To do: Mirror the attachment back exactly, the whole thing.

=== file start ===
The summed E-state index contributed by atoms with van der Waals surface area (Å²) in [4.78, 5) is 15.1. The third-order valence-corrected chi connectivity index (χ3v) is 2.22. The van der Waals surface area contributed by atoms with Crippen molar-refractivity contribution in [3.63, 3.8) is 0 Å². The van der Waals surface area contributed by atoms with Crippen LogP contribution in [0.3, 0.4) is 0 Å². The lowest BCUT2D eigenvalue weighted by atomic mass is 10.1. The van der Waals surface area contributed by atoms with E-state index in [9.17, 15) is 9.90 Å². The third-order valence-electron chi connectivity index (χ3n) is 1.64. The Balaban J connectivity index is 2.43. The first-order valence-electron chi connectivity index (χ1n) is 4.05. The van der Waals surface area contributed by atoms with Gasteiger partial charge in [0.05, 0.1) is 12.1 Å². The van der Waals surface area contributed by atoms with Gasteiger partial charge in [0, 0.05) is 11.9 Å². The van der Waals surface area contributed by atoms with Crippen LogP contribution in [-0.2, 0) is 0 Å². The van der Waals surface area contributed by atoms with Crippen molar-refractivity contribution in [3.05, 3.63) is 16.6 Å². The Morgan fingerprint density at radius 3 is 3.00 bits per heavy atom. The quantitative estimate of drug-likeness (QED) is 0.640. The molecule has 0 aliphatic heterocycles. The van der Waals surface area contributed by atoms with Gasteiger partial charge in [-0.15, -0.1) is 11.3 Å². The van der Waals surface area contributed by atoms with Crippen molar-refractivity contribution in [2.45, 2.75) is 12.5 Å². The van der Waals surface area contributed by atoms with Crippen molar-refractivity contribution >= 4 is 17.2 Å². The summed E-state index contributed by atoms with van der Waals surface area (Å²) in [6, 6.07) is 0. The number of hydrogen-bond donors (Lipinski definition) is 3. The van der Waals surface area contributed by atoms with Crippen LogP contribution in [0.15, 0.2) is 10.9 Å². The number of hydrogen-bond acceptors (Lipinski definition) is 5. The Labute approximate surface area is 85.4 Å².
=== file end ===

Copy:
The summed E-state index contributed by atoms with van der Waals surface area (Å²) in [4.78, 5) is 15.1. The third-order valence-corrected chi connectivity index (χ3v) is 2.22. The van der Waals surface area contributed by atoms with Crippen molar-refractivity contribution in [3.63, 3.8) is 0 Å². The van der Waals surface area contributed by atoms with Crippen LogP contribution in [0.3, 0.4) is 0 Å². The lowest BCUT2D eigenvalue weighted by atomic mass is 10.1. The van der Waals surface area contributed by atoms with E-state index in [9.17, 15) is 9.90 Å². The third-order valence-electron chi connectivity index (χ3n) is 1.64. The Balaban J connectivity index is 2.43. The first-order valence-electron chi connectivity index (χ1n) is 4.05. The van der Waals surface area contributed by atoms with Gasteiger partial charge in [0.05, 0.1) is 12.1 Å². The van der Waals surface area contributed by atoms with Gasteiger partial charge in [0, 0.05) is 11.9 Å². The van der Waals surface area contributed by atoms with Crippen LogP contribution in [-0.2, 0) is 0 Å². The van der Waals surface area contributed by atoms with Crippen molar-refractivity contribution in [3.05, 3.63) is 16.6 Å². The Morgan fingerprint density at radius 3 is 3.00 bits per heavy atom. The quantitative estimate of drug-likeness (QED) is 0.640. The molecule has 0 aliphatic heterocycles. The van der Waals surface area contributed by atoms with Gasteiger partial charge in [-0.15, -0.1) is 11.3 Å². The van der Waals surface area contributed by atoms with Crippen molar-refractivity contribution in [2.45, 2.75) is 12.5 Å². The van der Waals surface area contributed by atoms with Crippen molar-refractivity contribution >= 4 is 17.2 Å². The summed E-state index contributed by atoms with van der Waals surface area (Å²) in [6, 6.07) is 0. The number of hydrogen-bond donors (Lipinski definition) is 3. The van der Waals surface area contributed by atoms with Crippen LogP contribution in [0.15, 0.2) is 10.9 Å². The number of hydrogen-bond acceptors (Lipinski definition) is 5. The Labute approximate surface area is 85.4 Å².